Monday, November 21, 2022

DMR2 Creature Catalog - I, J & K.

Ice Wolf.

They come in three sizes (3+1, 4+1 and 5+1 HD varieties, though described generally as big as a pony), and can be trained as mounts by the kind of humanoids you'd expect. They have a frosty breath weapon (d4 damage per HD).

The AD&D Winter Wolf (MM) has 6 HD and its breath weapon scores 6-24 hp, so Ice Wolves are just the Mystaran variant. 

It might just be clumsy editing/writing, but the text describes them as huge hounds so maybe they had a different name at some point close to publication. I wonder if there's any relation to the Hounds of Kerenos as statted by Graham Staplehurst.

Jellyfish, Giant.

Giant jellyfish if you need them. I have trouble visualising a standard combat involving them vs. adventurers - even though the text makes clear they use their tentacles as an active attack.

Two types, the Marauder and the Man-o-War. The Marauder is mechanically identical to the largest (4 HD) Portuguese Man-o-War, Giant from the 1e MM, though its sting is weaker (+4 to save).

They do make it into the 2e Mystara supplement, or rather the Marauder does, joined by the Death's Head (it's got a skull pattern) and the Galley (a fast swimmer and a deadly surface combatant, which can also shoot a stream of venom).


Huge magical machines - Golems on rollers/wheels, built like house, pyramids... even statues.

Stone Juggernauts (30 HD) crush you for 10d10 hp, Wooden (25 HD) for 8d10 - this attack is 30' wide, can harm multiple targets (they are allowed save vs. dragon breath to evade). Against a single victim, no save if it hits. 

Stone juggernauts can easily crush small buildings.

They have a basic save of 4+ (Stone) or 5+ (Wood, but auto-fail vs. magical fire), and carry their treasure inside.

I like the idea of these Juggernauts being adventure sites or monster lairs rather than simply brutal opponents, running them like I might something like the Earthquake Beetle.

I know I once had plans for undead-infested Juggernauts, along Triumph of Death lines, with names expressing their themes (Puzzlebox, Skinning Parlour, Flesh Foundry, Bonemachine and Ziggurat are the only ones I can remember).

Kal-Muru (Shipbane).

Some sort of Air Elemental that haunts the seas, making mist and mischief (of the ship's crew slaying variety). A real danger to mundane sailors who lack the HD and magic weapons to have any sort of chance against them.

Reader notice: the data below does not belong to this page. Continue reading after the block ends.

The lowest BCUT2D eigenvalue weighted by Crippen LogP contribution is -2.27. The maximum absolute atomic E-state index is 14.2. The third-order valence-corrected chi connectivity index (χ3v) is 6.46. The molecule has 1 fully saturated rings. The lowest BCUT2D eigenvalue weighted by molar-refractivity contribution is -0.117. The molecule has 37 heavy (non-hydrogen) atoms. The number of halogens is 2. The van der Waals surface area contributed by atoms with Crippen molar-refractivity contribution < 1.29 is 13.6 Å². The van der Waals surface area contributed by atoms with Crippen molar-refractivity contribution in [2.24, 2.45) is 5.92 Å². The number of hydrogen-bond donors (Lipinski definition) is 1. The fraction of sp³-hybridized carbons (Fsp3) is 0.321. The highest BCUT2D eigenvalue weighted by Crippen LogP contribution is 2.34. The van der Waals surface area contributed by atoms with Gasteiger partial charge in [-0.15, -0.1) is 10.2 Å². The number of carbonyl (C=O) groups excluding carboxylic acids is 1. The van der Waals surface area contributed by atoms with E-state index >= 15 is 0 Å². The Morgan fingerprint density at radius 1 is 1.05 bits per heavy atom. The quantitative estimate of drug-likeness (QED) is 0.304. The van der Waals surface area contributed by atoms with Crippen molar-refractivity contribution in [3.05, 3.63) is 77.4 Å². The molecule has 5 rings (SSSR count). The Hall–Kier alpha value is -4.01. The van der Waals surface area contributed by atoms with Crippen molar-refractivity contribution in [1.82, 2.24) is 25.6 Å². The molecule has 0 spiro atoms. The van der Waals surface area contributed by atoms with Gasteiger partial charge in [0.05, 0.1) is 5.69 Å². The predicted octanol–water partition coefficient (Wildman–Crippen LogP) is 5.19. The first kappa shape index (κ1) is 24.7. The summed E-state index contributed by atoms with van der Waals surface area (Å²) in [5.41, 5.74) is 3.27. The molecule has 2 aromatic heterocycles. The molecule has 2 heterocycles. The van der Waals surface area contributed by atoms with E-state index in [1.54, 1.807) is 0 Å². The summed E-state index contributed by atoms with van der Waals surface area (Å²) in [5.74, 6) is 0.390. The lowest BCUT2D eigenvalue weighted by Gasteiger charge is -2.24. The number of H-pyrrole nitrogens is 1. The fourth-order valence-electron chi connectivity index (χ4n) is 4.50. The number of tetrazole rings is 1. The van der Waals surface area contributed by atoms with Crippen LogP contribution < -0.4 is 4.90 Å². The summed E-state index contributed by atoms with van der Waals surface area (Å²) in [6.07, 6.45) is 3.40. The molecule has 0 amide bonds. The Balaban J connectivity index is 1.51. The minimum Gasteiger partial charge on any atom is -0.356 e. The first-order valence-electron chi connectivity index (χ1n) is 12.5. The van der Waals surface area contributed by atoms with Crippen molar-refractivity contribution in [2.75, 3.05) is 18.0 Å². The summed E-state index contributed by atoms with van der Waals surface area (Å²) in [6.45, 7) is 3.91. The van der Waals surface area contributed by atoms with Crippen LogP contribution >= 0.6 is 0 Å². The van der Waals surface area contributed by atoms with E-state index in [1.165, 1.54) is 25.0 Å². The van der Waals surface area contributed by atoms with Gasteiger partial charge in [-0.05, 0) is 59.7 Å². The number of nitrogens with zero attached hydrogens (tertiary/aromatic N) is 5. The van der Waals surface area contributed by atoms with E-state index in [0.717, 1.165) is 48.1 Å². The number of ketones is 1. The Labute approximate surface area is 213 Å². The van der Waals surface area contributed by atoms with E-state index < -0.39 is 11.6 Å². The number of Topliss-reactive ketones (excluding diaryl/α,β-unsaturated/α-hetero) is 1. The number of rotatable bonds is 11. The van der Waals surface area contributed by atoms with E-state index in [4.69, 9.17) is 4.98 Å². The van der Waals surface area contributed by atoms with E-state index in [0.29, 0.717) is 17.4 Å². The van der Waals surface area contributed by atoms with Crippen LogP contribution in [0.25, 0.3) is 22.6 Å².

A minimum of 10 Kal-Muru are needed to generate a thick, obscuring sea-fog, and the more of them there are, the further it spreads. As well as being unaffected by the winds, the fog also induces confusion (save at +4 if 5 HD or more, no effect at 8 and above).

Keep them as elementals, make them undead or demonic or djinni - whatever you like.

Featured in module X8, with the Kara-kara, below.


If you think Orcs are racist, then get ready for the Kara-kara. Not only Orcs, but also a caricature of the bone-through-the-nose-cannibal-savages-of-the-tropical-isles.

X8 Drums on Fire Mountain.
Art by Brian Williams.

Even so, for a tribal humanoid with some trappings that have not well stood the passage of time, broadening of audiences, and evolution of attitudes, the Kara-kara are... okay monsters?

CC gives us a description pretty close to what you can see in the pic above, and there's the standard tribal monster notes on females, young, weapon choice/distribution and spell-casters. In this case, they're known as manwu-papas or witch doctors - preferring the reverse of Cleric spells, because they're Chaotic.

As well as being followers of a pig cult, they are also a singing people. I imagine them having pleasant voices (to human ears), far from the presumed gutturals of Orcish. The males have a battle chant which gives a non-magical boost to their Morale and hit points, and makes them equivalent to 2 HD monsters when dealing with certain effects (sleep spell is the given example). Presumably, there can be other songs.

They consider precious metals to be worthless (no good for making practical implements), but pearl and jade can be found in their treasure hoards.

They're the feature-creature of module X8, so that's their context and expanded background if you have it for reference. As far as I know, they don't turn up anywhere else.

Killer Tree.

2e says that this is the Mystaran Hangman Tree (MM2).

Which could work.

RAW, the Killer Tree is a 6 HD monster with 4 grabbing attacks, followed by a 3d6 bite - a lot less subtle and Tolkien-adjacent than the Hangman Tree. And look at that maw.


I'm fairly sure these are the BECMI/Mystaran analogue of the Locathah, though the Kna are orange rather than yellow, ride Mashers (the higher HD version in the M section) rather than giant eels, are enormously strong if their +5 to damage is not a typo (it's in AC9 earlier, but there's no comment on Strength or a damage bonus when they appear in 2e) and are 10 to 12 feet tall.